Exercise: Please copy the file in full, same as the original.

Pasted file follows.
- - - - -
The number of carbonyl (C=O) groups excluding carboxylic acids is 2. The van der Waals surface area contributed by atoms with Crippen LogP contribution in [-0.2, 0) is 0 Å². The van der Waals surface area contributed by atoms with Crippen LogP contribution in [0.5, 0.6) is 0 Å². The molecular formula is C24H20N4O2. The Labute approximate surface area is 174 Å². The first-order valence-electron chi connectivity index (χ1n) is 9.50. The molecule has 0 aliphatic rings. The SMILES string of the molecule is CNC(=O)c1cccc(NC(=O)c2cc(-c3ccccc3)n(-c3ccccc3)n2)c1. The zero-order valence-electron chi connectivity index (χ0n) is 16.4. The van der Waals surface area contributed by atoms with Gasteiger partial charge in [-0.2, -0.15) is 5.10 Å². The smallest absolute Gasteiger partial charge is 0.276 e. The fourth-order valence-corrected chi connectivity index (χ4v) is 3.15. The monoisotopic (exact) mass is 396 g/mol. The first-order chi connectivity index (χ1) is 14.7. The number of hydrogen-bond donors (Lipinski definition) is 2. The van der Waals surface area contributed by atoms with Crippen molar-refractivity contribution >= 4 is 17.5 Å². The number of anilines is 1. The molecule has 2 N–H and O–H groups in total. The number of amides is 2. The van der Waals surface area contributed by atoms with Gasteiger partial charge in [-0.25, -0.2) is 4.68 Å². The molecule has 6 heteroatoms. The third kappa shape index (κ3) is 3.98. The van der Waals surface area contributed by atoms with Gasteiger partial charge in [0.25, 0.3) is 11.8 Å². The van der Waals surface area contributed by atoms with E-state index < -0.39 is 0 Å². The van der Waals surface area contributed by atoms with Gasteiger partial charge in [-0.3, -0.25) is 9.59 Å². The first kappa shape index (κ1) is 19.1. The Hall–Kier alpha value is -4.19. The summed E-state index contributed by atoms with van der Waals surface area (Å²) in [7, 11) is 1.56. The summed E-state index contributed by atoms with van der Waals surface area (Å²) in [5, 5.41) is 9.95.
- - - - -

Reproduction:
The number of carbonyl (C=O) groups excluding carboxylic acids is 2. The van der Waals surface area contributed by atoms with Crippen LogP contribution in [-0.2, 0) is 0 Å². The van der Waals surface area contributed by atoms with Crippen LogP contribution in [0.5, 0.6) is 0 Å². The molecular formula is C24H20N4O2. The Labute approximate surface area is 174 Å². The first-order valence-electron chi connectivity index (χ1n) is 9.50. The molecule has 0 aliphatic rings. The SMILES string of the molecule is CNC(=O)c1cccc(NC(=O)c2cc(-c3ccccc3)n(-c3ccccc3)n2)c1. The zero-order valence-electron chi connectivity index (χ0n) is 16.4. The van der Waals surface area contributed by atoms with Gasteiger partial charge in [-0.2, -0.15) is 5.10 Å². The smallest absolute Gasteiger partial charge is 0.276 e. The fourth-order valence-corrected chi connectivity index (χ4v) is 3.15. The monoisotopic (exact) mass is 396 g/mol. The first-order chi connectivity index (χ1) is 14.7. The number of hydrogen-bond donors (Lipinski definition) is 2. The van der Waals surface area contributed by atoms with Crippen molar-refractivity contribution >= 4 is 17.5 Å². The number of anilines is 1. The molecule has 2 N–H and O–H groups in total. The number of amides is 2. The van der Waals surface area contributed by atoms with Gasteiger partial charge in [-0.25, -0.2) is 4.68 Å². The molecule has 6 heteroatoms. The third kappa shape index (κ3) is 3.98. The van der Waals surface area contributed by atoms with Gasteiger partial charge in [0.25, 0.3) is 11.8 Å². The van der Waals surface area contributed by atoms with E-state index < -0.39 is 0 Å². The van der Waals surface area contributed by atoms with Gasteiger partial charge in [-0.3, -0.25) is 9.59 Å². The first kappa shape index (κ1) is 19.1. The Hall–Kier alpha value is -4.19. The summed E-state index contributed by atoms with van der Waals surface area (Å²) in [7, 11) is 1.56. The summed E-state index contributed by atoms with van der Waals surface area (Å²) in [5, 5.41) is 9.95.